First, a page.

Locals are being asked to open their doors to three amazing canines as they begin their lives assisting people living with a debilitating condition.
Boarders in Dundee and the surrounding area are being called upon to offer temporary homes to the Dementia Dog Project’s newest four-legged recruits for three to four months as they are trained.
The pooches will require a loving home while they learn to become assistance dogs for dementia sufferers at the charity’s base at HMP Castle Huntly in Longforgan.
The canines will arrive in Tayside from Dogs for Good in October, and will be specially trained to carry out an impressive array of tasks for their future companions – from opening doors to helping remove articles of clothing and even retrieving medication.
The project is seeking people who are retired, work from home or spend most of their time at home, and can commit to driving the dogs to a local drop-off point four or five days a week. They must also have a fenced garden.
Dementia Dog Project workers can also pick up the animals from the homes of volunteers if needs be.
They are expected to be integrated into the family of a dementia sufferer in January or February.
Dementia Dog Project manager Fiona Corner said it is an opportunity for people to help make a “real life-changing difference” in the lives of people living with dementia.
She said: “We are looking for volunteers who could board dogs on evenings and weekends, local to the Dundee area and surrounding communities, while they go through three to four months of full-time training.
“The types of volunteers we’re looking for are people at home full-time, who might be retired or out of work or work from home.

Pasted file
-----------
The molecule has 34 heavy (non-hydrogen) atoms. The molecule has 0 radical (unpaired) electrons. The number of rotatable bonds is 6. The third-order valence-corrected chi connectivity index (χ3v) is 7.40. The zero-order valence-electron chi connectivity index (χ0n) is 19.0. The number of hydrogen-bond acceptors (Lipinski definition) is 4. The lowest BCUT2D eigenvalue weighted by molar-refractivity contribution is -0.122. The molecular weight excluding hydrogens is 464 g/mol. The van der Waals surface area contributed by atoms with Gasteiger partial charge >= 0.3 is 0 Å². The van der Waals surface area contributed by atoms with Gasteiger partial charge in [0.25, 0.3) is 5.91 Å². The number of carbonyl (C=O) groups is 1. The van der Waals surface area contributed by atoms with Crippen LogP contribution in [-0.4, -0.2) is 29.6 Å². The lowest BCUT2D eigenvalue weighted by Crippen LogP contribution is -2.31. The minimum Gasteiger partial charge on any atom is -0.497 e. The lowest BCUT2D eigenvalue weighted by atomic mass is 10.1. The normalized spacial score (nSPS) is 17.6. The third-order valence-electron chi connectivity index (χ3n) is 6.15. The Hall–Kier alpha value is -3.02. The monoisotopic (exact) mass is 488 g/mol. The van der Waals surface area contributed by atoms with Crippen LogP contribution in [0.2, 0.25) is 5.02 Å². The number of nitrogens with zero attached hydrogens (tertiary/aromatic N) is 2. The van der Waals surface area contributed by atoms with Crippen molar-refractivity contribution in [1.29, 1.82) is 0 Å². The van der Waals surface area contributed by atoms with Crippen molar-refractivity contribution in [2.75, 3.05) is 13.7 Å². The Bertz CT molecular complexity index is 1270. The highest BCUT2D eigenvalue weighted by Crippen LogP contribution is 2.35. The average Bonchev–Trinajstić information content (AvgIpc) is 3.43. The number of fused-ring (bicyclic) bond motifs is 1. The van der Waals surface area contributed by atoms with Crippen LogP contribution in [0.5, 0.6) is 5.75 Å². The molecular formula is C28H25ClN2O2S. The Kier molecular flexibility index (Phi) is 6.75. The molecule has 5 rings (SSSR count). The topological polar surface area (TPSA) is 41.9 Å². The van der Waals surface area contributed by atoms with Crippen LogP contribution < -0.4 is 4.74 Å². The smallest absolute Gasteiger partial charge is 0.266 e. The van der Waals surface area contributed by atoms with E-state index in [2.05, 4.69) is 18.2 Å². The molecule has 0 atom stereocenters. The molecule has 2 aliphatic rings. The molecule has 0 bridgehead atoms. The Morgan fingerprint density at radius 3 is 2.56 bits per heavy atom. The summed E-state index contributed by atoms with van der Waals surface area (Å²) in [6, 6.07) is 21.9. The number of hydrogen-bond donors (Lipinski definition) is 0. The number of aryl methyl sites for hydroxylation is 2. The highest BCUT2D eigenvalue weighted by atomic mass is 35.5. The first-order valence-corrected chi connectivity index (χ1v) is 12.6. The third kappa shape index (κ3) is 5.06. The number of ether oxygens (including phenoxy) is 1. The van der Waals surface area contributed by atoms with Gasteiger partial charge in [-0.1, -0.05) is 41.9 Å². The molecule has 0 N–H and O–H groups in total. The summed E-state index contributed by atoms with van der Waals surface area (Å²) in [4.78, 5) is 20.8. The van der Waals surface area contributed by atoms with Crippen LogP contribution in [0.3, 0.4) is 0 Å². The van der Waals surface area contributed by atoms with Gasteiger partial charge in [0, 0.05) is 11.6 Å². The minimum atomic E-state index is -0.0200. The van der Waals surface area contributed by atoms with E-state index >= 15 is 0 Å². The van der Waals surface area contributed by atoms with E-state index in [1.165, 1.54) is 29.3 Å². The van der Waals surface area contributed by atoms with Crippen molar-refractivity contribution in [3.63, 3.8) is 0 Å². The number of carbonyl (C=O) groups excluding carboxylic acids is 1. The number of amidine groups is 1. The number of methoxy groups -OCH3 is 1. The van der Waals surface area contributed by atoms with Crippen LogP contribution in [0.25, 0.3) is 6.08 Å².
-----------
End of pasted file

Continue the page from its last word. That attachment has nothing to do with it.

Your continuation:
“We are selecting the dogs next week, they will be lab-retriever types, three lovely dogs. They’ll come up to us at about one-and-a-half years old as already really well-trained dogs, doing their final training to become dementia assistance dogs.
“These dogs come to the volunteers really well trained, we cover all the cost, we provide support.”
She added: “It is more than looking after dog for a couple of months, it is an opportunity to learn more about the programme and what we do with training the dogs. There is all kinds of benefits to it.
“These dogs are going to go on and make a real, real life-changing difference and that can’t happen without the contribution of amazing volunteers in the community.
“These are really friendly dogs, they are great with children, great with other dogs, just really easy to look after.”
The canines will undergo their training with the help of inmates at the prison, who have been preparing for life back in the outside world by helping equip the dogs for life with dementia sufferers.
Ms Corner added: “It (the project) is going really well. Off the back of having been there a good year and a half, we have now got guys who have been working with us eight months or so and have really built their skills up.
“They’ll be mentoring the next students through the dog training programme.”